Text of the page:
This month Vibe Yoga Studio (V) sat down with Ruthie Cohen (R) - virtually, of course - to find out what she has been up to this month, to learn what her yoga practice means to her and the role yoga has played in her life during this time of quarantine and social distancing.
V: What does yoga mean to you?
R: Yoga means diligence, discipline, and delight.
V: How did you begin your practice?
R: I began practicing 17 years ago to supplement my running and weight training regime. Guess what took over?
V: Why did you decide to become a yoga teacher?
R: Curiosity. I wanted to learn more and to share more. I wanted the discipline of a teacher training. And I wanted to do something scary. There’s nothing like being a newly minted instructor and standing in front of a room full of students to get your heart racing! Even after having taught well over 1000 classes, I get that jolt of excitement and anticipation every time I enter a room to teach.
V: What does your yoga practice look like these days? Do you practice with your family?
R: Ah, my pandemic practice! Since my daughter Arianna and her children have been staying with me, my practice is even more essential. Every morning, before Jordan, 3 ½ and Isabella. 1 ½ wake up, I roll out of bed and onto a stability ball. This is functional fitness at its best. When you are carrying a 25 pound toddler around you can’t afford to throw your back out! I go through a series of abs exercises on the ball, follow that with cat/cows, a few sun As and 10 pushups. Then I call my 93 year old mother in Philadelphia. I always dress in yoga clothes. On days that I throw on sweatpants, I feel like a slug. My formal yoga practice comes later on, during my “break” when Arianna takes the kids out for a ride or a stroll. I put myself through a fairly rigorous sequence, adding 10 more pushups to my daily quota. When I practice alone and to my own rhythms, I can let my breath dictate the duration of a pose. Also, as a teacher who has been putting together sequences for some time, I am lucky that I can change things up and keep my practice both vital and challenging. After we get the kids to bed, and before we settle into a few episodes of Brooklyn 99, I guide Arianna through a series of yoga stretches. If we are up past 9:30pm, it’s a late night!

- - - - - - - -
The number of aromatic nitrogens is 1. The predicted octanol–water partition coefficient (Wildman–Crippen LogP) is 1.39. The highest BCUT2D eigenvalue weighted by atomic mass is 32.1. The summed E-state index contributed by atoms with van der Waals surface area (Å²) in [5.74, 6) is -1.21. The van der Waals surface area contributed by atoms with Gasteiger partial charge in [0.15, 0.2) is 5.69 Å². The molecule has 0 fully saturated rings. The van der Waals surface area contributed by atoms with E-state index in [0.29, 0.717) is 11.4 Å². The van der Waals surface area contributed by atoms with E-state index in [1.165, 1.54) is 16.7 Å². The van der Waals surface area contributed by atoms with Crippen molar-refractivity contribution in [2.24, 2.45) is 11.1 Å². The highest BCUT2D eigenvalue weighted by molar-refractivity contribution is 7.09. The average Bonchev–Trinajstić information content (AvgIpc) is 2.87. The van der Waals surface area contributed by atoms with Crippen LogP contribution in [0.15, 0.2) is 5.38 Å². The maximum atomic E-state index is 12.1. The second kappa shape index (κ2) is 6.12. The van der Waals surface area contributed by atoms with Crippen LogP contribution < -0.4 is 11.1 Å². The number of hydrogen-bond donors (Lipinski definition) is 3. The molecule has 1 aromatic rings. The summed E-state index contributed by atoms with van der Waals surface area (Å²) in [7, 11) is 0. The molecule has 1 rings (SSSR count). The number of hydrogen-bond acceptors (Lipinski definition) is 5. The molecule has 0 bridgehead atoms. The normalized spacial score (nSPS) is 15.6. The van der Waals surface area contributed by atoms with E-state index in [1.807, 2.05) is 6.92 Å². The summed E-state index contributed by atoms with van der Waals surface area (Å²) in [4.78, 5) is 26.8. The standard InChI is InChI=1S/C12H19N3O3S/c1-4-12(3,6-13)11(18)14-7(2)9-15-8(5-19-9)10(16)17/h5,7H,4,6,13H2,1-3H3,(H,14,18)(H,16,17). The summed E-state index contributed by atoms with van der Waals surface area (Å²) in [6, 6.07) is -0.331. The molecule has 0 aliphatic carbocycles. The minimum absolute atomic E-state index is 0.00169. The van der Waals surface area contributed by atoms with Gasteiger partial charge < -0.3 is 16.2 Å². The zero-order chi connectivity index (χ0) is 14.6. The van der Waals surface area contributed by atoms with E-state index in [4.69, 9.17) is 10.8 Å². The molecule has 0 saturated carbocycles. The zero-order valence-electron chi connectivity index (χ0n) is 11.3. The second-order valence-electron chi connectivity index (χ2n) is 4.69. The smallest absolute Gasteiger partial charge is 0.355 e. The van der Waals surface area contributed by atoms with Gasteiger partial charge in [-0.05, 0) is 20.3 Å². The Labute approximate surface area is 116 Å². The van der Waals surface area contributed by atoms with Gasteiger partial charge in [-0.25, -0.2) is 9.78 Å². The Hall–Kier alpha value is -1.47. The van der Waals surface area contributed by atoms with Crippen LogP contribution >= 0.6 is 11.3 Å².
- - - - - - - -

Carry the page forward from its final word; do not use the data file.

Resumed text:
V: Is there a principle or lesson of yoga philosophy that has stuck with you while in quarantine? If so, what and why?
R: The structure of our days keeps us grounded and steady. We are consistent in our schedule. We eat well. We are kind. We are living our yoga!
V: What has quarantine taught you?
R: Humility. I feel like we have taken so much for granted!--our health, our invincibility, our American-ness!
V: Do you have a yoga book quarantine recommendation?
R: Well, it’s a podcast, actually. “Nothing Much Happens,” bedtime stories for grown ups. Turns out the writer and reader, Kathryn Nikolai, is a Michigan-based yoga and meditation teacher!
V: Do you have a non-yoga book quarantine recommendation?
R: Yes! Courtesy of my friend and colleague, our very own Isi Owens. “The Heart’s Invisible Furies” by John Boyne.
V: What is your quarantine go-to recipe?
R: Ah, you know me well. Of course I have a recipe!!!
1 ½ cups all purpose flour
1 ½ cups whole wheat flour
¼ cup brown sugar
1 tablespoon baking powder
1 teaspoon salt
1 12 oz can or bottle of beer
Preheat the oven to 375 degrees. Spray a loaf pan. Mix dry ingredients. Add beer, mixing until the dry ingredients are absorbed. Spread into a loaf pan. Bake for 55 minutes.
(I bake a loaf every other day for my gang here. It goes quite quickly and it is almost too easy!)
V: Do you have any advice for those who are struggling with isolation right now?
R: Get up and get dressed. Try to give your days structure. Have something to look forward to every day, be it a delicious lunch, a house project, or a good movie. Get in a brisk walk or bike ride when the weather is nice. And by all means, seek out your friends. Stay in touch. Do yoga.